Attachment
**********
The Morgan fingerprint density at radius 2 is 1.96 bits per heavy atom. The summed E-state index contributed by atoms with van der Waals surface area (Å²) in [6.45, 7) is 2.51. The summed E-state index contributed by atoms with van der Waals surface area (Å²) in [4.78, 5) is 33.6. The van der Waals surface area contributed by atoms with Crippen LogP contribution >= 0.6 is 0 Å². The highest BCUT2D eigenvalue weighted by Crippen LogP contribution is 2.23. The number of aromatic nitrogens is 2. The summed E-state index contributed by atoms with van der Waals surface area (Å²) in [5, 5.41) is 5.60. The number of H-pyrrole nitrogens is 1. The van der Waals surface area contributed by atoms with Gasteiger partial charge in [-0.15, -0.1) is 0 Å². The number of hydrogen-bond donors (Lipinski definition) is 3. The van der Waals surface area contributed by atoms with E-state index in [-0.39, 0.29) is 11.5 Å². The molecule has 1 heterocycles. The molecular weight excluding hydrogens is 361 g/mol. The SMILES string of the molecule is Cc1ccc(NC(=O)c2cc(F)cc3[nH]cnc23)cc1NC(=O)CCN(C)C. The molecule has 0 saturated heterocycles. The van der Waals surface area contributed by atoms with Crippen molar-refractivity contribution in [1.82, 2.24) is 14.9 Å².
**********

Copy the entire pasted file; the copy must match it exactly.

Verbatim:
The Morgan fingerprint density at radius 2 is 1.96 bits per heavy atom. The summed E-state index contributed by atoms with van der Waals surface area (Å²) in [6.45, 7) is 2.51. The summed E-state index contributed by atoms with van der Waals surface area (Å²) in [4.78, 5) is 33.6. The van der Waals surface area contributed by atoms with Crippen LogP contribution >= 0.6 is 0 Å². The highest BCUT2D eigenvalue weighted by Crippen LogP contribution is 2.23. The number of aromatic nitrogens is 2. The summed E-state index contributed by atoms with van der Waals surface area (Å²) in [5, 5.41) is 5.60. The number of H-pyrrole nitrogens is 1. The van der Waals surface area contributed by atoms with Gasteiger partial charge in [-0.15, -0.1) is 0 Å². The number of hydrogen-bond donors (Lipinski definition) is 3. The van der Waals surface area contributed by atoms with E-state index in [-0.39, 0.29) is 11.5 Å². The molecule has 1 heterocycles. The molecular weight excluding hydrogens is 361 g/mol. The SMILES string of the molecule is Cc1ccc(NC(=O)c2cc(F)cc3[nH]cnc23)cc1NC(=O)CCN(C)C. The molecule has 0 saturated heterocycles. The van der Waals surface area contributed by atoms with Crippen molar-refractivity contribution in [1.82, 2.24) is 14.9 Å².